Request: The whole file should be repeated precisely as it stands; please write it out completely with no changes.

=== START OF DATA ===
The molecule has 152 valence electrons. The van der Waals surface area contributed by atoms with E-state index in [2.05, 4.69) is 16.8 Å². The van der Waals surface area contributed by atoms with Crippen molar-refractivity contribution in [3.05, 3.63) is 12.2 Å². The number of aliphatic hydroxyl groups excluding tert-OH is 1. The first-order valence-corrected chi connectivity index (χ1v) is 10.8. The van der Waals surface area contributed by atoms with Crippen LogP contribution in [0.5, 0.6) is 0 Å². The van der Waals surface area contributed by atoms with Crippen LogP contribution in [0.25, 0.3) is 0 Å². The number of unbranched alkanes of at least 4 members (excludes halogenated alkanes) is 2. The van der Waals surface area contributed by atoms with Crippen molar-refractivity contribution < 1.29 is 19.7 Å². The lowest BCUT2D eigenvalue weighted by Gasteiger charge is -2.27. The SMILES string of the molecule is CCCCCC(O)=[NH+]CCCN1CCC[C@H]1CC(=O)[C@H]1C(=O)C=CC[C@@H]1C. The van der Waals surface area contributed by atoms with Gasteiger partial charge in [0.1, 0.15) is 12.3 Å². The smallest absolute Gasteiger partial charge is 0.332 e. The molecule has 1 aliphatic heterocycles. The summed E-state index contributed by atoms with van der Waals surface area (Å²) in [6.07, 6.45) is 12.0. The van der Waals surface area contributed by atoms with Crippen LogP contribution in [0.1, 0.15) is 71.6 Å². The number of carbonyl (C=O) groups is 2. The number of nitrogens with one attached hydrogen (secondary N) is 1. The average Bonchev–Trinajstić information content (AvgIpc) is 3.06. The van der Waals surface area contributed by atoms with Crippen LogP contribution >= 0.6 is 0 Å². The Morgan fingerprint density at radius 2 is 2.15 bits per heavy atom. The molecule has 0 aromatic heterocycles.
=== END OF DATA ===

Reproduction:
The molecule has 152 valence electrons. The van der Waals surface area contributed by atoms with E-state index in [2.05, 4.69) is 16.8 Å². The van der Waals surface area contributed by atoms with Crippen molar-refractivity contribution in [3.05, 3.63) is 12.2 Å². The number of aliphatic hydroxyl groups excluding tert-OH is 1. The first-order valence-corrected chi connectivity index (χ1v) is 10.8. The van der Waals surface area contributed by atoms with Crippen LogP contribution in [0.5, 0.6) is 0 Å². The van der Waals surface area contributed by atoms with Crippen LogP contribution in [0.25, 0.3) is 0 Å². The number of unbranched alkanes of at least 4 members (excludes halogenated alkanes) is 2. The van der Waals surface area contributed by atoms with Crippen molar-refractivity contribution < 1.29 is 19.7 Å². The lowest BCUT2D eigenvalue weighted by Gasteiger charge is -2.27. The SMILES string of the molecule is CCCCCC(O)=[NH+]CCCN1CCC[C@H]1CC(=O)[C@H]1C(=O)C=CC[C@@H]1C. The van der Waals surface area contributed by atoms with Gasteiger partial charge in [0.1, 0.15) is 12.3 Å². The smallest absolute Gasteiger partial charge is 0.332 e. The molecule has 1 aliphatic heterocycles. The summed E-state index contributed by atoms with van der Waals surface area (Å²) in [6.07, 6.45) is 12.0. The van der Waals surface area contributed by atoms with Crippen LogP contribution in [0.1, 0.15) is 71.6 Å². The number of carbonyl (C=O) groups is 2. The number of nitrogens with one attached hydrogen (secondary N) is 1. The average Bonchev–Trinajstić information content (AvgIpc) is 3.06. The van der Waals surface area contributed by atoms with Crippen LogP contribution >= 0.6 is 0 Å². The Morgan fingerprint density at radius 2 is 2.15 bits per heavy atom. The molecule has 0 aromatic heterocycles.